“Writing remains but stories disappear. It’s not just for Timbuktu but for all Muslim culture.” — Ben Essayouti, imam of Timbuktu’s Grand Mosque
Jun 08 2007
In Helen Epstein’s briliant new book on Aids and Africa, “The Invisible Cure,” she makes much of sub-Saharan Africa’s exceptional experience with the pandemic. She points out that many other parts of the world where supposed to suffer extreme increases in HIV/AIDS cases, based on extrapolation by public-health advocates and international-aid agencies. Yet Africans remain the most stricken with the disease. Fresh evidence suggests that this assessment is likely to stand for some time. A new report on India suggests that the country may have millions fewer people infected with the virus than previously believed. Last year, the U.N. pegged India’s number at 5.7 million, slightly ahead of South Africa. As the New York Times reported today:
â€œEveryone transiting through here says, â€˜This is a pandemic,â€™ â€ Dr. Anbumani Ramadoss, Indiaâ€™s health minister, said in an interview here. â€œBut I am very confident that we will not turn into a generalized epidemic.â€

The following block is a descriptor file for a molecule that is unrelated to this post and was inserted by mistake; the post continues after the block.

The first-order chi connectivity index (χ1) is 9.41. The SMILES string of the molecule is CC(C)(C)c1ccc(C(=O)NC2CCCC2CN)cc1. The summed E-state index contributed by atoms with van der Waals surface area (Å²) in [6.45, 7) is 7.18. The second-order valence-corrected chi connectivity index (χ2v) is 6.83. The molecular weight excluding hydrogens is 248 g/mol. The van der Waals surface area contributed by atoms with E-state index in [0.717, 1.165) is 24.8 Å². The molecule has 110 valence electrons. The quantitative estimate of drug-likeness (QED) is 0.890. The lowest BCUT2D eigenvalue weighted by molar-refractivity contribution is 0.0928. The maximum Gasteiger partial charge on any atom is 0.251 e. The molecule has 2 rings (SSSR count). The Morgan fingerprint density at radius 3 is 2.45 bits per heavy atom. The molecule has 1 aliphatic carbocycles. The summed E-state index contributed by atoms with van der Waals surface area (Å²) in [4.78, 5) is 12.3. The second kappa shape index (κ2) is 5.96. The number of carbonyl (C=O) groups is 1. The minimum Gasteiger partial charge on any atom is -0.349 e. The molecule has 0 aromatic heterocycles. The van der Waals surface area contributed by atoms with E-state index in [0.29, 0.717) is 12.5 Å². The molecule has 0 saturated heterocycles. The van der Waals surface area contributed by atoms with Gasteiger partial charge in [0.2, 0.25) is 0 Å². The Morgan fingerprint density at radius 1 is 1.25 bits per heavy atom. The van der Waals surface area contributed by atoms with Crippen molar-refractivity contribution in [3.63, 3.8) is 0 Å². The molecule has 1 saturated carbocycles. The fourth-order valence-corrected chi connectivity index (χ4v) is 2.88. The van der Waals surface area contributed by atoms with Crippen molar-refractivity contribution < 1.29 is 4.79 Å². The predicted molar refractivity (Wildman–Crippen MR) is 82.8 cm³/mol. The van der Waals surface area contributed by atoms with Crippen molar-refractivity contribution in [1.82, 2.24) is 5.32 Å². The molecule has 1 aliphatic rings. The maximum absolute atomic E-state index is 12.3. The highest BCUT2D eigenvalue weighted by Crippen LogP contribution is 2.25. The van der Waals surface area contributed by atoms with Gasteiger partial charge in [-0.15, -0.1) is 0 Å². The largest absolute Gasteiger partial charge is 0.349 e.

The lower figure for India would imply that India has managed to keep its epidemic more like that of the United States, in that the virus circulates mostly within high-risk groups. In Indiaâ€™s case, these are prostitutes and their clients â€” especially truckers; men who have sex with men; and people who inject drugs, especially in the northeast, on the borders with Myanmar.
That is exactly what some experts on AIDS surveillance techniques have been arguing for years, saying that Indians do not have the same kind of sexual networks that are common in southern and eastern Africa, in which both men and women often have two or more occasional but regular sexual partners over long periods of time. Also, outside of prostitution, â€œtransactional sexâ€ between teenage girls and older men in return for money, food or clothes is much less common in Asia than in Africa.”
New methods for estimated infection rates have also resulted in lower figures for African countries. In some cases, the number of people believed to be infected is cut in half after random sampling is employed rather than the U.N.’s method of testing pregnant women. Nevertheless, new estimates still show Africa with the worst HIV/AIDS problem, and South Africa’s situation (the country is believed to have more than 5 million people infected) is unlikely to be exaggerated because sampling techniques in the country are considered accurate “because the epidemic is older than Indiaâ€™s and population surveys have been done,” The Times reports.
So fans of Africa are once again reminded of African exceptionalism and must resort, anew, to asking why? Epstein’s “The Invisible Cure” provides some answers and is a good place to begin the quest for greater understanding.
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